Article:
You could shoot that image, in good light, on DX or the D800, and get the image you want. If Nikon gave you a 24mpx DX sensor that might be better but you don't really need it, in good light.
Now, you are telling me I'm making the wrong assumptions but you have not told me precisely how deeply you actually want to crop that image nor how many pixels your editor demands from the final crop. Since I can't read your mind, or the editor's mind, and there is no one right way to present the final image, I am left making "wrong assumptions" because I don't read minds.
But that doesn't matter. If you need more *clean* pixels get a bigger and longer lens. It's that simple. I don't have to read minds to know that is the right answer.
You could shoot that image in low light with a 400/2.8 but you might have to get closer. If you have to crop very deeply into that image and your editor demands too many *clean* pixels, then you may have to get even closer. If you can't do that then you simply can't deliver the picture he wants. A zillion megapixel DX camera will not bail you out unless your editor is happier with more, noisier, pixels. That's physics.
If you can't do any of those things then that is what I call "an image that was never meant to be shot". I can't help you. No one can help you. What that image really needs is about a 600mm f/2 lens. Good luck finding it, and if you do, you will need 2 assistants to carry it and a government loan to fund it.
Your D800 will shoot that image at the equivalent of 15mpx DX, with virtually the finest low light noise performance Nikon can manage. Maybe the D3s will do a marginally better job. You say it is much better, but Bill Claff and DXO says you will barely see a difference.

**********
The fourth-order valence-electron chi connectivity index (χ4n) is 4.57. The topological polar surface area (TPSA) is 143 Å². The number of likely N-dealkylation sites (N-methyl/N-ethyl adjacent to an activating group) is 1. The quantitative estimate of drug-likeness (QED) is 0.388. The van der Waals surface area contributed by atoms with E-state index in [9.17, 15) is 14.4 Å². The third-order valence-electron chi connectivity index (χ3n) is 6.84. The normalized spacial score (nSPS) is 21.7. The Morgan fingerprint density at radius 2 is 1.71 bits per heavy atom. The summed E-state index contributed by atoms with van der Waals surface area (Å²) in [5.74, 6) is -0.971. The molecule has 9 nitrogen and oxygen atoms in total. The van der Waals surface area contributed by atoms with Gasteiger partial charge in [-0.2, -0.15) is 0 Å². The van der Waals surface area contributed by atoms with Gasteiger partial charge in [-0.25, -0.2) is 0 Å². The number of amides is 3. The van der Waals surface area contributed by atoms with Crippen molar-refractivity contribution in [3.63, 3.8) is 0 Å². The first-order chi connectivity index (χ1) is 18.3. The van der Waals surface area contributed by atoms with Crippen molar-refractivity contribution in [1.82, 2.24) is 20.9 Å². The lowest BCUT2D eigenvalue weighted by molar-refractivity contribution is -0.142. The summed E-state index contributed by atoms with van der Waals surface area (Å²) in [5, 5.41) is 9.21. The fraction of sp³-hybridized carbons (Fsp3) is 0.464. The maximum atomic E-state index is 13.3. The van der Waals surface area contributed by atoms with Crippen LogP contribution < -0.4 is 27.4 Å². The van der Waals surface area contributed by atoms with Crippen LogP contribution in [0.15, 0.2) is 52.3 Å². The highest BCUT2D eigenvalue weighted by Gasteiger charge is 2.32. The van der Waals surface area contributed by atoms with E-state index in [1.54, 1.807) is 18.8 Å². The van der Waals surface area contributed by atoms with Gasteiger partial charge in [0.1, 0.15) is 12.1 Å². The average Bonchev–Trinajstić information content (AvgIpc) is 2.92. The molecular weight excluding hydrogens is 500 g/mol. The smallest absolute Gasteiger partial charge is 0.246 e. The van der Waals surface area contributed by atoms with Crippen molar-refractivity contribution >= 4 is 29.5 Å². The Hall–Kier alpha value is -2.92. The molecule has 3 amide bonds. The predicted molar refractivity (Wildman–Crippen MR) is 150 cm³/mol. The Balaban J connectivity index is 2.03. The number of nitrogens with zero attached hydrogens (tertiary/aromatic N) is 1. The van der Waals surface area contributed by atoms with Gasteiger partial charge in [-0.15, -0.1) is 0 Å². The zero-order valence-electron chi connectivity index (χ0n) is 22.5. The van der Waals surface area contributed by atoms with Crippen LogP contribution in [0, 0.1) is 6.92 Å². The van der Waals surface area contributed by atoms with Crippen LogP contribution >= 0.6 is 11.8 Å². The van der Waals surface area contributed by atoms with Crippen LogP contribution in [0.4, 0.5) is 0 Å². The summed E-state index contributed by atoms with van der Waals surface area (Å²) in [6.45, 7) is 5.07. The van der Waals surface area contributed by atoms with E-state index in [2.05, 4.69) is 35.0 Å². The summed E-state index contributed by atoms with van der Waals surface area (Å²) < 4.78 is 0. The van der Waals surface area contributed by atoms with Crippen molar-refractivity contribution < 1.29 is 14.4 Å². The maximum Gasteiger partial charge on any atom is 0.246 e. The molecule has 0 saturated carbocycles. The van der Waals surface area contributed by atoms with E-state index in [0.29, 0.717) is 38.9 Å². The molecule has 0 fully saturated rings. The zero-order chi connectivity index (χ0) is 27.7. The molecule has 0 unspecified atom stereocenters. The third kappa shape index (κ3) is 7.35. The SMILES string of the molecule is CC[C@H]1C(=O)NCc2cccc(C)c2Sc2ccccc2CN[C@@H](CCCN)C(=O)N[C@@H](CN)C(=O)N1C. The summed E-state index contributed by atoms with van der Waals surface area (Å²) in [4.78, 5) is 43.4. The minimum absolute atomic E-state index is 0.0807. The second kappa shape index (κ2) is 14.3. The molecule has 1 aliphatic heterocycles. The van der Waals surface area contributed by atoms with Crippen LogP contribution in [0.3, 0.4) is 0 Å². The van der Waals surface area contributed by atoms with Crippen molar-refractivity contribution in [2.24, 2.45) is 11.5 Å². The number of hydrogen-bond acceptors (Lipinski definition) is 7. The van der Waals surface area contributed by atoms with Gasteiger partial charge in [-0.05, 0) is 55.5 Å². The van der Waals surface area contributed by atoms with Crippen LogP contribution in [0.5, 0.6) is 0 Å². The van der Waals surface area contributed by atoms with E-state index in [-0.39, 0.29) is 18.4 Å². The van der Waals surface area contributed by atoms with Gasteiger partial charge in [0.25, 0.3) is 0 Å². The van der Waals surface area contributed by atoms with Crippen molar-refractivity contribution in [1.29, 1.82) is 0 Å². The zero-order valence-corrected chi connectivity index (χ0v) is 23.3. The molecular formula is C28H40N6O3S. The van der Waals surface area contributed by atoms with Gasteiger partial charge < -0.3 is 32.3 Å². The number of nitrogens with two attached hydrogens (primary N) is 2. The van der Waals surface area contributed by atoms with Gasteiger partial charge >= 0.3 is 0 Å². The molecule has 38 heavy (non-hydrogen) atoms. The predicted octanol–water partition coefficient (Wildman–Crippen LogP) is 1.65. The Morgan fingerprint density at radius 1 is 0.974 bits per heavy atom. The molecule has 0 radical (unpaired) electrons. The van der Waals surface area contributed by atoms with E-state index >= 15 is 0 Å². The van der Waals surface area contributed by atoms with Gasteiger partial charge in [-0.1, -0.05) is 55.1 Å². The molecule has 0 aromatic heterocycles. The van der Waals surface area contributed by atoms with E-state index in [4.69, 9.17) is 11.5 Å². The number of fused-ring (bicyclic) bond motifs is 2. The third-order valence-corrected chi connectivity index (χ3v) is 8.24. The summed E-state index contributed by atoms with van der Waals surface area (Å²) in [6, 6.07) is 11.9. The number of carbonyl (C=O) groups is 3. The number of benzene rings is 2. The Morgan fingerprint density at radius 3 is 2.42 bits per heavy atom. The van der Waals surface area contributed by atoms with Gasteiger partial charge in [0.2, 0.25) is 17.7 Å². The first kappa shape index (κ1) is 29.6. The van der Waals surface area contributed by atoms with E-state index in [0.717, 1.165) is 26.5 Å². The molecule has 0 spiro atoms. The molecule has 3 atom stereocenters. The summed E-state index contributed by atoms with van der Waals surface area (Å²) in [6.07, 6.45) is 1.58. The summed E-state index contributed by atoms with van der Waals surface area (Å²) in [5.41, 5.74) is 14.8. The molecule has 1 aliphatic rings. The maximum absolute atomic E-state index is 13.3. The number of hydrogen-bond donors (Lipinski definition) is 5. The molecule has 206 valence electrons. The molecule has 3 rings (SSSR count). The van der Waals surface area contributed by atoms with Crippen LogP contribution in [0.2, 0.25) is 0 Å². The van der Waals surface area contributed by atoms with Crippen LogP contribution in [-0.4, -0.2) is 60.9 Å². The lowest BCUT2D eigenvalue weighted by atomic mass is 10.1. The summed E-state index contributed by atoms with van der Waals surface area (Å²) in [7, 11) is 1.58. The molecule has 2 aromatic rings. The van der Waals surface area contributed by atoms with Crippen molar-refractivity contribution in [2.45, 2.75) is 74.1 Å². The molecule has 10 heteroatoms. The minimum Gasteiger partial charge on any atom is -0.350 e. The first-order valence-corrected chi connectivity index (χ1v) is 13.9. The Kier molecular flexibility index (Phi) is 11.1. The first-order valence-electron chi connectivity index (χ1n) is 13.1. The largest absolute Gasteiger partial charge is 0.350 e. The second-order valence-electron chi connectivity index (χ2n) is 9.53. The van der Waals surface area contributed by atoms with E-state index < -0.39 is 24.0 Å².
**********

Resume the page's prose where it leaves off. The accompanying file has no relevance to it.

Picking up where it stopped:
If Nikon handed you a 24mpx DX camera today you could crop deeper into the image but you would end up with more, noisier pixels than you get with your D800. That will not solve your problem.
If you really want to solve the problem, you need something more like this but then you need to build the soccer field next to the lens. And I'm not sure if they make that in f/2.8.
If you want a great low light camera, you can have it. You already own it; both of them. If you want the highest resolution camera possible, then Nikon can make you a 24mpx DX camera and if that isn't enough, Nikon will make you a 36mpx DX in a couple of years. It's coming. But you will never be able to combine the two into a camera that can shoot sports at 300 feet in candle light such that you can crop endlessly into it. It will never solve the problem you posed here any better than what you have now.
The problem is not my assumptions. The problem is that you presented me with an impossible picture, in the context of how you want to shoot it. You can solve it as best you can with the biggest lens you can find. You can improve it if you can get close enough to frame bigger than a DX frame with that biggest lens you can find.
If you cannot do that then FX won't help you but your D800 won't really hurt you either. It is the best camera today to solve that problem as best it can. A D400 will not likely improve it.